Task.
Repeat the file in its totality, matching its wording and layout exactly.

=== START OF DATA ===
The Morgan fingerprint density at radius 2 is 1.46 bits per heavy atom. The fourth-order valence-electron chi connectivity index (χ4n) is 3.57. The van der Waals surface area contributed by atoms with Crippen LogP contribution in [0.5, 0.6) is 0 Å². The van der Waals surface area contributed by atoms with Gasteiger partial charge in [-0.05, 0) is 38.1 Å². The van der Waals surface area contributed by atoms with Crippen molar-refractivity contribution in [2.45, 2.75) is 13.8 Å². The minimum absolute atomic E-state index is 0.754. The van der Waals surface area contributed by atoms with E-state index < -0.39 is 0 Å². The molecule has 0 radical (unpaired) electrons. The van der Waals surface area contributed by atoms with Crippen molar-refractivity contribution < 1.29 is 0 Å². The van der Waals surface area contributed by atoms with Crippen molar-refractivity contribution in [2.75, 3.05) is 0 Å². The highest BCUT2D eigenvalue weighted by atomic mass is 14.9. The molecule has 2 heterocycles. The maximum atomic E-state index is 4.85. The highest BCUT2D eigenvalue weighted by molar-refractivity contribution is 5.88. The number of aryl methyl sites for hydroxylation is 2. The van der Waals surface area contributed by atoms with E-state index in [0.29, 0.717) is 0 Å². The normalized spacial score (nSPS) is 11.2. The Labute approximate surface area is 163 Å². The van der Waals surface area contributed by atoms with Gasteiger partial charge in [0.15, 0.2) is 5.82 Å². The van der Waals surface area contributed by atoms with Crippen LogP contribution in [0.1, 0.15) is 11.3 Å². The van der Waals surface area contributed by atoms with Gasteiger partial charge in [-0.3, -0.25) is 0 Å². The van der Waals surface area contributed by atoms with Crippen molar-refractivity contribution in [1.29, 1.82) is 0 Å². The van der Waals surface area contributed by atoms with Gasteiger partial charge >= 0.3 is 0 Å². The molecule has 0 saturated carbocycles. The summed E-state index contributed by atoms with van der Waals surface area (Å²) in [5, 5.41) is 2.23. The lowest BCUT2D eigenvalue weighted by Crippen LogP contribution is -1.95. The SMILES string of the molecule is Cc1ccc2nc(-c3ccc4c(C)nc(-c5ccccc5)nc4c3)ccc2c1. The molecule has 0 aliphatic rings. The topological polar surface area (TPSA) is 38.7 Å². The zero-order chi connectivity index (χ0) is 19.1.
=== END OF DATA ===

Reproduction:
The Morgan fingerprint density at radius 2 is 1.46 bits per heavy atom. The fourth-order valence-electron chi connectivity index (χ4n) is 3.57. The van der Waals surface area contributed by atoms with Crippen LogP contribution in [0.5, 0.6) is 0 Å². The van der Waals surface area contributed by atoms with Gasteiger partial charge in [-0.05, 0) is 38.1 Å². The van der Waals surface area contributed by atoms with Crippen molar-refractivity contribution in [2.45, 2.75) is 13.8 Å². The minimum absolute atomic E-state index is 0.754. The van der Waals surface area contributed by atoms with E-state index < -0.39 is 0 Å². The molecule has 0 radical (unpaired) electrons. The van der Waals surface area contributed by atoms with Crippen molar-refractivity contribution < 1.29 is 0 Å². The van der Waals surface area contributed by atoms with Crippen molar-refractivity contribution in [2.75, 3.05) is 0 Å². The highest BCUT2D eigenvalue weighted by atomic mass is 14.9. The molecule has 2 heterocycles. The maximum atomic E-state index is 4.85. The highest BCUT2D eigenvalue weighted by molar-refractivity contribution is 5.88. The number of aryl methyl sites for hydroxylation is 2. The van der Waals surface area contributed by atoms with E-state index in [0.29, 0.717) is 0 Å². The normalized spacial score (nSPS) is 11.2. The Labute approximate surface area is 163 Å². The van der Waals surface area contributed by atoms with Gasteiger partial charge in [0.15, 0.2) is 5.82 Å². The van der Waals surface area contributed by atoms with Crippen LogP contribution in [0.1, 0.15) is 11.3 Å². The van der Waals surface area contributed by atoms with Gasteiger partial charge in [-0.3, -0.25) is 0 Å². The van der Waals surface area contributed by atoms with Crippen molar-refractivity contribution in [1.29, 1.82) is 0 Å². The van der Waals surface area contributed by atoms with Gasteiger partial charge >= 0.3 is 0 Å². The molecule has 0 saturated carbocycles. The summed E-state index contributed by atoms with van der Waals surface area (Å²) in [5, 5.41) is 2.23. The lowest BCUT2D eigenvalue weighted by Crippen LogP contribution is -1.95. The SMILES string of the molecule is Cc1ccc2nc(-c3ccc4c(C)nc(-c5ccccc5)nc4c3)ccc2c1. The molecule has 0 aliphatic rings. The topological polar surface area (TPSA) is 38.7 Å². The zero-order chi connectivity index (χ0) is 19.1.